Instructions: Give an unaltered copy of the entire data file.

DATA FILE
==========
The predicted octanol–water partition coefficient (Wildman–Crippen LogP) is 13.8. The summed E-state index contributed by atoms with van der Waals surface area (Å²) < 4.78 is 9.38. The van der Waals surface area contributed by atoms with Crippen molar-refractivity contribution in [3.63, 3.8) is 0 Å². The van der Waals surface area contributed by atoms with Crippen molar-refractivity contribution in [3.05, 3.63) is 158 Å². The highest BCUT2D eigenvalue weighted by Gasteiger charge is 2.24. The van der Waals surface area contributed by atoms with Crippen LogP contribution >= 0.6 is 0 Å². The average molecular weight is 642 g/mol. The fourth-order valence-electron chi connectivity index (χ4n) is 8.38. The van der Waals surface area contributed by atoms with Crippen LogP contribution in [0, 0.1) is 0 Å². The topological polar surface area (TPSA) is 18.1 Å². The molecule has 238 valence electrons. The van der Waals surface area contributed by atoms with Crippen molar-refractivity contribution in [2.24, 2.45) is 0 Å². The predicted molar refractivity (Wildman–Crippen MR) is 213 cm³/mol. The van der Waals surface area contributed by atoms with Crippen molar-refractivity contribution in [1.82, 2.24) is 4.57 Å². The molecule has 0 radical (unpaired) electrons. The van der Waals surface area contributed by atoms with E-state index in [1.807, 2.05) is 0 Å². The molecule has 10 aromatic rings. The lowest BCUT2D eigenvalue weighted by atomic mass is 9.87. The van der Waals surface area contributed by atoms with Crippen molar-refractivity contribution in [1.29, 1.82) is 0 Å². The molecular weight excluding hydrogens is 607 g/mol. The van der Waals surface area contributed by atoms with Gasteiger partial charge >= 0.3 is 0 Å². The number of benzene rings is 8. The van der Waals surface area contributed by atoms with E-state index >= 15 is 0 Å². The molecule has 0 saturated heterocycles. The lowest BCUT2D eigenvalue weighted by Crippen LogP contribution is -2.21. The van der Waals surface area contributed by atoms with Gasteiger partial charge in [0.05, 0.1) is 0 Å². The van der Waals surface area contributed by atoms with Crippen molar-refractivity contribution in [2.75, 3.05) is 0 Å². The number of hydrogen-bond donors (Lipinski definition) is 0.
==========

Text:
The predicted octanol–water partition coefficient (Wildman–Crippen LogP) is 13.8. The summed E-state index contributed by atoms with van der Waals surface area (Å²) < 4.78 is 9.38. The van der Waals surface area contributed by atoms with Crippen molar-refractivity contribution in [3.63, 3.8) is 0 Å². The van der Waals surface area contributed by atoms with Crippen molar-refractivity contribution in [3.05, 3.63) is 158 Å². The highest BCUT2D eigenvalue weighted by Gasteiger charge is 2.24. The van der Waals surface area contributed by atoms with Crippen LogP contribution >= 0.6 is 0 Å². The average molecular weight is 642 g/mol. The fourth-order valence-electron chi connectivity index (χ4n) is 8.38. The van der Waals surface area contributed by atoms with Crippen LogP contribution in [0, 0.1) is 0 Å². The topological polar surface area (TPSA) is 18.1 Å². The molecule has 238 valence electrons. The van der Waals surface area contributed by atoms with Crippen molar-refractivity contribution in [2.24, 2.45) is 0 Å². The predicted molar refractivity (Wildman–Crippen MR) is 213 cm³/mol. The van der Waals surface area contributed by atoms with Crippen molar-refractivity contribution in [1.82, 2.24) is 4.57 Å². The molecule has 0 radical (unpaired) electrons. The van der Waals surface area contributed by atoms with E-state index in [1.807, 2.05) is 0 Å². The molecule has 10 aromatic rings. The lowest BCUT2D eigenvalue weighted by atomic mass is 9.87. The van der Waals surface area contributed by atoms with Crippen molar-refractivity contribution in [1.29, 1.82) is 0 Å². The molecular weight excluding hydrogens is 607 g/mol. The van der Waals surface area contributed by atoms with Gasteiger partial charge >= 0.3 is 0 Å². The number of benzene rings is 8. The van der Waals surface area contributed by atoms with E-state index >= 15 is 0 Å². The molecule has 0 saturated heterocycles. The lowest BCUT2D eigenvalue weighted by Crippen LogP contribution is -2.21. The van der Waals surface area contributed by atoms with Gasteiger partial charge in [0.05, 0.1) is 0 Å². The van der Waals surface area contributed by atoms with Crippen molar-refractivity contribution in [2.75, 3.05) is 0 Å². The number of hydrogen-bond donors (Lipinski definition) is 0.